Muhammad Ali (born Cassius Marcellus Clay Jr., January 17, 1942 in Louisville, Kentucky, U.S.) is a retired American boxer and three-time World Heavyweight Champion. As an amateur, he won a gold medal in the light heavyweight division at the 1960 Summer Olympics. As a professional, he became the first man to win the lineal heavyweight championship three times.
In 1999, Ali was crowned "Sportsman of the Century" by Sports Illustrated and "Sports Personality of the Century" by the BBC.
Born Cassius Marcellus Clay Jr., Ali changed his name after joining the Nation of Islam in 1964, subsequently converting to Sunni Islam in 1975 and later Sufism. In 1967 Ali refused to fight in the Vietnam war due to his religious beliefs. He was subsequently stripped of his championship title and his boxing license was suspended. He did not fight again for nearly four years.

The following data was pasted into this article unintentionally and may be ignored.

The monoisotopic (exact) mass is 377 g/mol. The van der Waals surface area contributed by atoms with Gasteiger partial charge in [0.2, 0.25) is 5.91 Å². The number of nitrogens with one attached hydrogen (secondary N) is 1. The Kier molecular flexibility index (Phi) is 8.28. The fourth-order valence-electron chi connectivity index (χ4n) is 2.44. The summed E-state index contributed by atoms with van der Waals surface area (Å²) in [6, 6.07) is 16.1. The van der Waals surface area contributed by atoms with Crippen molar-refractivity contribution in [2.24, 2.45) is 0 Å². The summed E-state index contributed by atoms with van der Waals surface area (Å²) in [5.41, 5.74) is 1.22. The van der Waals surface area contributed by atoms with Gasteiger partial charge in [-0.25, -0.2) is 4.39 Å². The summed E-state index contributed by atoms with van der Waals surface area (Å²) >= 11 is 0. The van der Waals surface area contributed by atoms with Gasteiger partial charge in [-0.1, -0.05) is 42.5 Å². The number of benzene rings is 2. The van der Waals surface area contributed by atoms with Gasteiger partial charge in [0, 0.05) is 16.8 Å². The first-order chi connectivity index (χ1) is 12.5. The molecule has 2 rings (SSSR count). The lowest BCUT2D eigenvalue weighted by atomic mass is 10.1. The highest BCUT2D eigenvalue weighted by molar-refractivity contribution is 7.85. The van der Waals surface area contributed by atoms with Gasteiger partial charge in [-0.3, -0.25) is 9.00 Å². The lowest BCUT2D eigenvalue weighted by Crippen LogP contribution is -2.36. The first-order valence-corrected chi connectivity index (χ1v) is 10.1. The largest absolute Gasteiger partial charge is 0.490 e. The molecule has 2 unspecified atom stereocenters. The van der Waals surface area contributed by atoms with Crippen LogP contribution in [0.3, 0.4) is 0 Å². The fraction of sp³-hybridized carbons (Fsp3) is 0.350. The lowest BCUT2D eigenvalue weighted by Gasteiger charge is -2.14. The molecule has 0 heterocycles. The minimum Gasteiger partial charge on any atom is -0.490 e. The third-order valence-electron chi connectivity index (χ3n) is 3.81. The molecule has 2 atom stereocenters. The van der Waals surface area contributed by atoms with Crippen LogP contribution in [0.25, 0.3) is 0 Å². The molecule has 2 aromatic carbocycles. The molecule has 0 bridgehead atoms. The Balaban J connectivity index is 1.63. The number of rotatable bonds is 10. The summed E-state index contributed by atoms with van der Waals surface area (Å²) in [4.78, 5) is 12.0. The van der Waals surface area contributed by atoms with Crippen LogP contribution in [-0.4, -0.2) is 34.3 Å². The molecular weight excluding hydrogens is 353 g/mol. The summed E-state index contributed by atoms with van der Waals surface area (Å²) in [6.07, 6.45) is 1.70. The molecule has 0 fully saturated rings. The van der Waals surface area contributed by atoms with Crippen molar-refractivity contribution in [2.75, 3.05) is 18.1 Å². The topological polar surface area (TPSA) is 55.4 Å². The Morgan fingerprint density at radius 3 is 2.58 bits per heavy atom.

Ali was well known for his fighting style, which he described as "Float like a butterfly, sting like a bee". Throughout his career Ali made a name for himself with great hand speed, as well as swift feet and taunting tactics. While Ali was renowned for his fast, sharp out-fighting style, he also had a great chin, and displayed great courage and an ability to take a punch throughout his career. Ali was also involved in several historic boxing matches with his rivals Joe Frazier and George Foreman.